The extrudate was air calcined at 1000° F. after which 100 grams of the calcined extrudate was impregnated with 7.92 grams of nickel nitrate hexahydrate and 6.86 grams of ammonium metatungstate (73.8 wt. % W) in 31 grams of water. The wet catalyst was then air dried and calcined at 1000° F.
The final catalyst had a calculated nickel oxide (NiO ) content of about 2.0 wt. % and a calculated tungsten oxide (WO3) content of about 6.3wt. %.
The catalyst was evaluated for dewaxing performance using the feedstock and procedure previously outlined. Dewaxing conditions, dewaxed oil yield and product properties are shown in Table IV.
TABLE IV______________________________________CATALYTIC DEWAXINGTEST PERIOD 1 2 3 4 5 6______________________________________CATALYST AGE, 17- 52- 152- 184- 208- 252-HR 32 68 168 200 220 284TEMPERATURE, °F. 500 525 538 550 548 546POUR POINT, °F. 60 30 20 -25 -15 10DWO YIELD, WT. % 85.8 74.6 71.6 67.7 68.4 71.0VISCOSITY INDEX 104 91 89 83 85 88VISCOSITY 106 120 124 131 128 125SUS, 100° F.______________________________________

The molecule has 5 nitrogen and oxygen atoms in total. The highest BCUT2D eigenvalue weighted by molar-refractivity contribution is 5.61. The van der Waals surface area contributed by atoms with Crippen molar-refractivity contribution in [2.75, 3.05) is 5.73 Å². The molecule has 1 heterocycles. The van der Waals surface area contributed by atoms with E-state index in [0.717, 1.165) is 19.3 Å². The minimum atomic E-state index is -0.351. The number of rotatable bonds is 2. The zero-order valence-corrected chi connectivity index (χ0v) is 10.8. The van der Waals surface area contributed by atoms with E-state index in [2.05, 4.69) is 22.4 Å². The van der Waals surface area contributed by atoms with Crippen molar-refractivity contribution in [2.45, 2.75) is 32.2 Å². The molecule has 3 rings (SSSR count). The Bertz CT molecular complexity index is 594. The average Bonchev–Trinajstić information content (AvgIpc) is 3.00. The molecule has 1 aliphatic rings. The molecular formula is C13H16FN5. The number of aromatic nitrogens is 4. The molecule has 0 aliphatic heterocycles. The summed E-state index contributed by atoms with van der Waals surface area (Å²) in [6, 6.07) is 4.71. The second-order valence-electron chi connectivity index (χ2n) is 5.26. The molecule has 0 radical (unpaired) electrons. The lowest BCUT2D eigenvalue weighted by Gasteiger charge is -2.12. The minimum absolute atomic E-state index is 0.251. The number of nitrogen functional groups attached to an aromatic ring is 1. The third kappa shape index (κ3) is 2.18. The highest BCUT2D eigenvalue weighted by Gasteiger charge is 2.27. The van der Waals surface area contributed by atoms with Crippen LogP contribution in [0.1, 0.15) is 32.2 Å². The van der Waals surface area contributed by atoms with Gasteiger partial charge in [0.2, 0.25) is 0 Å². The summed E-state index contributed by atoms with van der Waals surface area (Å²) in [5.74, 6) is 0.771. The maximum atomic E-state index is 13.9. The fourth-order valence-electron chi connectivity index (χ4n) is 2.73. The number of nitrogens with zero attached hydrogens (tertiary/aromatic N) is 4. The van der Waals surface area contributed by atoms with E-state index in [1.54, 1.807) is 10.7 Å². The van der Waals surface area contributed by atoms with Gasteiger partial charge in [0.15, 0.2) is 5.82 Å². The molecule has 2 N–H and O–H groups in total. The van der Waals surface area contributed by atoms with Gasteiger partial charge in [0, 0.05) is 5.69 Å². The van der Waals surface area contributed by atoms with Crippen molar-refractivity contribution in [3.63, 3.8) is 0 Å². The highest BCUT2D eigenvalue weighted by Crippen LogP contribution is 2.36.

The desired product from the process of this invention has a pour point of +10° to +15° F. In Table V below a summary of the yield and VI values obtained for a +10° to +15° F. pour point of products obtained in Example 1 and in Comparative Examples 2 and 3 is presented. These data clearly show the superior VI values and dewaxed oil yields achieved with the product of Example 1 in which a catalyst with a polyoxometalate-modified surface was employed.
TABLE V______________________________________VISCOSITY INDEX AND DEWAXED OIL YIELDFOR PRODUCTS WITH +10° TO +15° F.POUR POINT VISCOSITY DEWAXED OILEXAMPLE SAR INDEX YIELD (wt. %)______________________________________1 50 92 74.32 31 86 69.43 51 88 71.4______________________________________
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|Citing Patent||Filing date||Publication date||Applicant||Title|
|US5693215 *||Oct 30, 1996||Dec 2, 1997||Chevron U.S.A. Inc.||Low-Aluminum boron beta zeolite|
|US7077948 *||Nov 16, 1999||Jul 18, 2006||Shell Oil Company||Catalytic dewaxing process|
|U.S. Classification||208/27, 208/109, 208/110, 208/111.35, 208/111.3|
|International Classification||C10G45/64, B01J29/46, C10G73/38|
|Cooperative Classification||C10G45/64, B01J2229/42, B01J29/46, B01J2229/26|
|European Classification||B01J29/46, C10G45/64|
|Nov 8, 1993||AS||Assignment|
Owner name: TEXACO INC., NEW YORK
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Effective date: 19931022
|Jun 14, 1996||AS||Assignment|
Owner name: BECHTEL CORPORATION, TEXAS
Free format text: ASSIGNMENT OF ASSIGNORS INTEREST;ASSIGNOR:TEXACO INC.;REEL/FRAME:008022/0422
Effective date: 19960419
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Effective date: 20070221